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Rated XX: A Brief History of Female Comedies

Hey ladies! We look back at the rise of women-on-top comedies from the Marilyn Monroe age to the ‘Bridesmaids’ era

romy and michele's high school reunion

Lisa Kudrow and Mira Sorvino star in 'Romy and Michele's High School Reunion'

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If you watch the various trailers for Melissa McCarthy‘s upcoming movie Tammy, you can see the actress trying to jump over a fast-food restaurant counter (and fail), ogle male strippers with her co-star Susan Sarandon and do a manic jig on the dance floor. The talented comedienne might have been able to do those same things in, say, a bromance comedy or a romcom, but here, she’s front and center — the star of the movie, as opposed to someone who comes in for comic relief then goes back to the sidelines.  

Tammy is just the latest in a long line of movies that put funny women up front — call them “female comedies,” the sort of laughfests that let the ladies do the comic heavy lifting. In honor of McCarthy making the cover of Rolling Stone, we look back a brief history of the female comedy via 10 movies that helped define the genre and, more often than not, pushed it in to exciting new directions. 

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‘Mean Girls’ (2004)

Teenagers can be so mean…and teenage girls, especially the popular ones, can be downright vicious. Loosely based on Rosalind Wiseman's 2002 study of high school cliques titled Queen Bees and Wannabes, this female comedy fashioned itself as a kinder, gentler Heathers, albeit still with plenty of bite. Having fallen in with the "Plastics," new girl on campus Lindsay Lohan soon finds herself adopting to the intergroup hive mindset; the real humor comes less from her transformation, however, than from the way these female students burn everyone around them. (That, and the sheer stupidity of Amanda Seyfried and Lacey Chabert's characters.) Tina Fey's script confirmed that she was a first-rate comic screenwriter, and she and her Mean Girls costar/SNL buddy Amy Poehler would soon front their own female comedy, 2008's Baby Mama (itself a take on the "baby" cycle of female comedies from the Eighties). This film, however, was the one where Fey & co. moved the genre forward.

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‘Sex and the City’ (2008)

When HBO premiered its premium-cable comedy about four women living in New York City in 1998, it was filling a gap whether it knew it or not: You weren't going to see a quartet of ladies discussing single life in  the modern era, the mishaps of metropolitan dating, and the desire to find Mr. Right — and the right pair of Manolo Blahnik Mary Janes — with such real-talk frankness in movie theaters. Sex and the City went from being a popular TV show to a cultural touchstone, making Manhattan seem like a cosmo-filled wonderland and treating close female friendships like a lifeline instead of a competitive sport. You could see the series' influence gradually bleeding into movies like The Sweetest Thing (2002), and after the show finished its run in 2004, a big-screen outing seemed inevitable. The resulting movie may be little more than an extra-long episode, but demand for more Carrie, Samantha, Charlotte and Miranda adventures created a supply. This was what a female comedy looked like and sounded now, for the most part. It was a SATC era.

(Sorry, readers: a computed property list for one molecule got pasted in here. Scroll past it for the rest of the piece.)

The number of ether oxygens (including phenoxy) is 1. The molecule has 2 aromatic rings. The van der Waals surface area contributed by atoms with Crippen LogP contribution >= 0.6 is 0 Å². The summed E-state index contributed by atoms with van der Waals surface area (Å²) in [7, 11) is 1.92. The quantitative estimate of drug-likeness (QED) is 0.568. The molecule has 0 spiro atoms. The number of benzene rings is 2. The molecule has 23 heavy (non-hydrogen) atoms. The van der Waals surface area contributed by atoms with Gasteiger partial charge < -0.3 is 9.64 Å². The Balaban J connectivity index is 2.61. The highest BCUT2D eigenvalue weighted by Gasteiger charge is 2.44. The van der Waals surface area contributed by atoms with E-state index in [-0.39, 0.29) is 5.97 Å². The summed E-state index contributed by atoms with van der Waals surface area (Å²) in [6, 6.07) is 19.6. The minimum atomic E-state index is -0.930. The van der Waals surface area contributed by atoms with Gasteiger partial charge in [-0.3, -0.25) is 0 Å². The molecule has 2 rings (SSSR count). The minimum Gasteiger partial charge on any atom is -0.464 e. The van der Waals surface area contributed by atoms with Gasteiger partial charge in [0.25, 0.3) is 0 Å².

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‘Tiny Furniture’ (2010)

Before Hannah Horvath ever dreamed of traipsing around Brooklyn in search of bad sex and worse job prospects, there was Aura — a recent college grad and restless twentysomething tooling around her mother’s Tribeca loft, trying to buy some time to figure out what she wants to do with her life. It’s tempting to think of writer-director-actor Lena Dunham’s breakthrough indie as a trial run for the angstful preoccupations and voice-of-a-generation social portraiture that would characterize her TV show Girls. (Once again, the small screen provides a haven for extended stories of female bonding and bickering.) But Dunham’s roughhewn notion of cringe comedy was already fully formed here, as was her idea of best friends who may or may not be undermining frenemies. This little movie that could signalled a drier, more personal route that the female comedy might take; a broad, bawdy tale featuring a lot of SNL alumni that would come out next year would point the way to another road.

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‘Bridesmaids’ (2011)

The common consensus, at least among studio types, was: No one would go see a raunchfest full of women. Sure, they’ll watch schlubby dudes like Seth Rogen and Steve Carell pine for and moon over hot ladies…but actually having ladies be the ones who make the shit jokes, say the bad words and act like slobs and losers? This Kristin Wiig-led ensemble comedy changed everything, from preconceived notions of what female comedies could get away with to the career arcs of several of its stars — notably Melissa McCarthy’s career prospects, as she went from scene stealer to Oscar nominee to co-leading her own buddy pic with Sandra Bullock (The Heat) in record time. The movie’s envelope-pushing notions regarding gender equality in the gross-out elements would soon be seen in independent films like Bachelorette (2012) and studio star vehicles like this year’s The Other Woman, but these were movies that simply caught someone else’s thrown bouquet. Bridesmaids was the one who grabbed the comic brass ring and slipped it onto its own middle finger.

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